Giving Could Be The Lift You’re Looking For

Brent BaldwinQuick question: Are you feeling a little donor fatigue? Does it seem like every cash register you sashay up to has a request for a small donation, or your friends and family are out collecting for the “cause” of the month? Are you continually beseeched by schools, marathons, and groups both big and small seeking a financial donation?

The need seems to grow exponentially year after year. Meanwhile, the emotional motivation to give supersedes the practicality of prudent budgeting. It’s enough to find ourselves with the dilemma of feeling overwhelmed, unfocused and out-of-control at times.

Drawing a Line In The Sand

The result can leave us sporting a hardened façade of resistance and often guilt. These causes do need us, and God bless the amazing work that they do.

Like anything else, philanthropic commitments need to be thought out. Is this an emotional donation, in which case no further explanation required. Or is it part of your planned giving.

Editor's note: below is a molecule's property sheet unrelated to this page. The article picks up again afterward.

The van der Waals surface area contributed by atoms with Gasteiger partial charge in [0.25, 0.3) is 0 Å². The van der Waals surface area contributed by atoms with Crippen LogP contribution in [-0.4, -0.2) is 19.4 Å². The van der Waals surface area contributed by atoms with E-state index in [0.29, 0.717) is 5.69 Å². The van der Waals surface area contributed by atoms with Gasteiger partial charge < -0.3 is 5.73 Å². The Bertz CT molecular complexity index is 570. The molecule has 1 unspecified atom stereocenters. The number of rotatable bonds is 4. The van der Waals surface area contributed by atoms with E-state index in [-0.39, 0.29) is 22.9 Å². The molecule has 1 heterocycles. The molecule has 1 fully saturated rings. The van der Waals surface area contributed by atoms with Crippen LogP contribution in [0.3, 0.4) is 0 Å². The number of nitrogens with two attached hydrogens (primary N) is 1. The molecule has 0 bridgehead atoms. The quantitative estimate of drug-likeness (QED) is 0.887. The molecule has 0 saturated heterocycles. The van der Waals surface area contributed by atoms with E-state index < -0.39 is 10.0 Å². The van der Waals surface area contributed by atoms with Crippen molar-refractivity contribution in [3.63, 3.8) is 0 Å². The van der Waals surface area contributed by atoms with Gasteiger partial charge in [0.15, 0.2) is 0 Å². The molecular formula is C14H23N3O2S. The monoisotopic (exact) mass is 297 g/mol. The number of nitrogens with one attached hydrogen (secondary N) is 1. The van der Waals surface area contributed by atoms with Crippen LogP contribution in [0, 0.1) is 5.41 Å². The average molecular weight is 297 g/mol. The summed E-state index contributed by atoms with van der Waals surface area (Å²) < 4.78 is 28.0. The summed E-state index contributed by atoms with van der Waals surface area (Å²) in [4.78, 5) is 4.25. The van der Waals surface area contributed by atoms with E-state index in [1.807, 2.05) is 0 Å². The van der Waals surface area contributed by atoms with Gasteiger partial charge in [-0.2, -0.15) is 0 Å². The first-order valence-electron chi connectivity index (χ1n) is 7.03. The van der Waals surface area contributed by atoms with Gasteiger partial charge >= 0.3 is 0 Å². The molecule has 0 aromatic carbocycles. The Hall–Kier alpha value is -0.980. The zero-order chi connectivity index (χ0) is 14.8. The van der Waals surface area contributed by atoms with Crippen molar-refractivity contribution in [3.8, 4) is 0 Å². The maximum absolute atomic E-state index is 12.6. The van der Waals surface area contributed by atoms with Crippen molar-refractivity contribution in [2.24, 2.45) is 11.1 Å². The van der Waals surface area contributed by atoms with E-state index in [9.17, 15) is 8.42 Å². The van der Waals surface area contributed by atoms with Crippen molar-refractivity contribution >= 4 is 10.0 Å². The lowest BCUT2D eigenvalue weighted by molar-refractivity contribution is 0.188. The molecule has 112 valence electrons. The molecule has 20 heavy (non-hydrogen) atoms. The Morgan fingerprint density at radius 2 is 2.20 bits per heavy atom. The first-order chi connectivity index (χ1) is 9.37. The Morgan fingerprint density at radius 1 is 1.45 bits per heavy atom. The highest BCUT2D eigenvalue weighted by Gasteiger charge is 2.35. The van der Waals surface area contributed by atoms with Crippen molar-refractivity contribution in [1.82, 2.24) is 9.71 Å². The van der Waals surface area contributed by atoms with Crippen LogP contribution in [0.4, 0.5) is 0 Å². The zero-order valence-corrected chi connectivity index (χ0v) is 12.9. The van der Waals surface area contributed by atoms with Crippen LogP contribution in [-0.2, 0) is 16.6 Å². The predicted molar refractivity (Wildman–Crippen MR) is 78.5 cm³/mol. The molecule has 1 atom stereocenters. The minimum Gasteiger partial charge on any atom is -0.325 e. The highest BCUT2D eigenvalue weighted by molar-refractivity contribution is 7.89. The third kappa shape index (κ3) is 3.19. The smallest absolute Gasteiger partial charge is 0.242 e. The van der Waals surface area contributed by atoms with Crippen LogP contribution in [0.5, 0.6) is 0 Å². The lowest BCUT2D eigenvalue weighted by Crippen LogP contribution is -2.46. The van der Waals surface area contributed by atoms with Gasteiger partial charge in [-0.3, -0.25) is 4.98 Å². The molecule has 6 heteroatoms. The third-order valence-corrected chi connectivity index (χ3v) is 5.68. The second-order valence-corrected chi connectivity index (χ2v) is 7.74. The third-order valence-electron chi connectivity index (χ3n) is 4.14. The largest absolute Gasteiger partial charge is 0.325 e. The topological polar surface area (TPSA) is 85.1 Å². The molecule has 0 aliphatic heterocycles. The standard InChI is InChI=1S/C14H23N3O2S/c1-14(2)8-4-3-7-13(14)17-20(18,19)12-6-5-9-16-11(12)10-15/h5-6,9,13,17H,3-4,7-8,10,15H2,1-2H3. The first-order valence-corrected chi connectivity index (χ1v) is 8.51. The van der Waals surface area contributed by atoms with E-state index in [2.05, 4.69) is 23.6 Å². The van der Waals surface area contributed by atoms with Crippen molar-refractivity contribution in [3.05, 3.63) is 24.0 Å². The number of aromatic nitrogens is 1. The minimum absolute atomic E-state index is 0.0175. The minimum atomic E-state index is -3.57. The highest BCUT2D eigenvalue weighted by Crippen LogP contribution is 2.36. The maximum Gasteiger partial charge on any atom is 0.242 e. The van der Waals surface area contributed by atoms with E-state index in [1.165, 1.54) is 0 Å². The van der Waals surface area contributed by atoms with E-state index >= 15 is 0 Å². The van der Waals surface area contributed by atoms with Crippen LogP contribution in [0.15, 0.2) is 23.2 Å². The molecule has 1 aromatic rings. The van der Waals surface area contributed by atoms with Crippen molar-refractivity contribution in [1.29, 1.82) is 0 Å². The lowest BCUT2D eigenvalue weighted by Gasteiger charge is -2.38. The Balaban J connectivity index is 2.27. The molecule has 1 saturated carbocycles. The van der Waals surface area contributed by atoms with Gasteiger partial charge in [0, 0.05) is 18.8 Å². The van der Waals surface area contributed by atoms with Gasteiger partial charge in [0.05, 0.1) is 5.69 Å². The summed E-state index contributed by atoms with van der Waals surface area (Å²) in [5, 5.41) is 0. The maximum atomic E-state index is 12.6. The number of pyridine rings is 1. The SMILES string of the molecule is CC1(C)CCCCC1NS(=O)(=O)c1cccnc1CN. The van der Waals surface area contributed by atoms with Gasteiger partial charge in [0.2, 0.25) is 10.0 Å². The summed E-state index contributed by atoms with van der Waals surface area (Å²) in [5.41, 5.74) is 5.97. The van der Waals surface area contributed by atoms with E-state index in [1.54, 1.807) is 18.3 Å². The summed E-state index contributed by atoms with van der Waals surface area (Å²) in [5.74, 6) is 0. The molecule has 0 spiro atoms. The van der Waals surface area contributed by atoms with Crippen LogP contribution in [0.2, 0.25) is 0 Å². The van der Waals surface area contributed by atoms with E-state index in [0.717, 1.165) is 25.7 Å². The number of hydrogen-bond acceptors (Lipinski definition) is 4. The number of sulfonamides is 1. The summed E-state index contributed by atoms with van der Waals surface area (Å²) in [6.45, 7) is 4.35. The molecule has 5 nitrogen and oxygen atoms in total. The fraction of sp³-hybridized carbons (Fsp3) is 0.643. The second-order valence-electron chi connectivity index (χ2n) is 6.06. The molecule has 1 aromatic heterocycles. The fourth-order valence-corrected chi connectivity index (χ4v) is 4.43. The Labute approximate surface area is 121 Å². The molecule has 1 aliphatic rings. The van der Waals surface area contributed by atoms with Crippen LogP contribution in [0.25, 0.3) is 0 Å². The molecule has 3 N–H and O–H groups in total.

Giving Gives

Whatever your motivation understand this one important, but often overlooked notion, giving is multi-dimensional. Specifically, your donation offers obvious benefits to the recipient groups and participants, but also giving gives to those who give. It can lift you up, bestow feelings of self-satisfaction, and an innate knowing that you have personally contributed to the betterment of the world.

Give your time, give of your talents and abilities, be present and engaged in your gifts, and give financially to the causes that move and inspire you, make giving personal.

Budget your tithe and plan your giving.

Don’t miss the opportunity to give, it can heal not only the target of your gift, but it can lift you up and inspire you beyond your wildest imagination.

Giving makes you feel aware and alive; most importantly it takes us out of ourselves and provides us with a purpose beyond the worry and fear of our internal dialogue. Feeling down or blue get in front of a cause and step in to lift someone else up. Giving promotes community, it will release and awaken the greater good that indwells in you. Giving takes us out of our head and into compassion and empathy.

Giving allows us to see ourselves and others through a lens of hope rather than one of despair.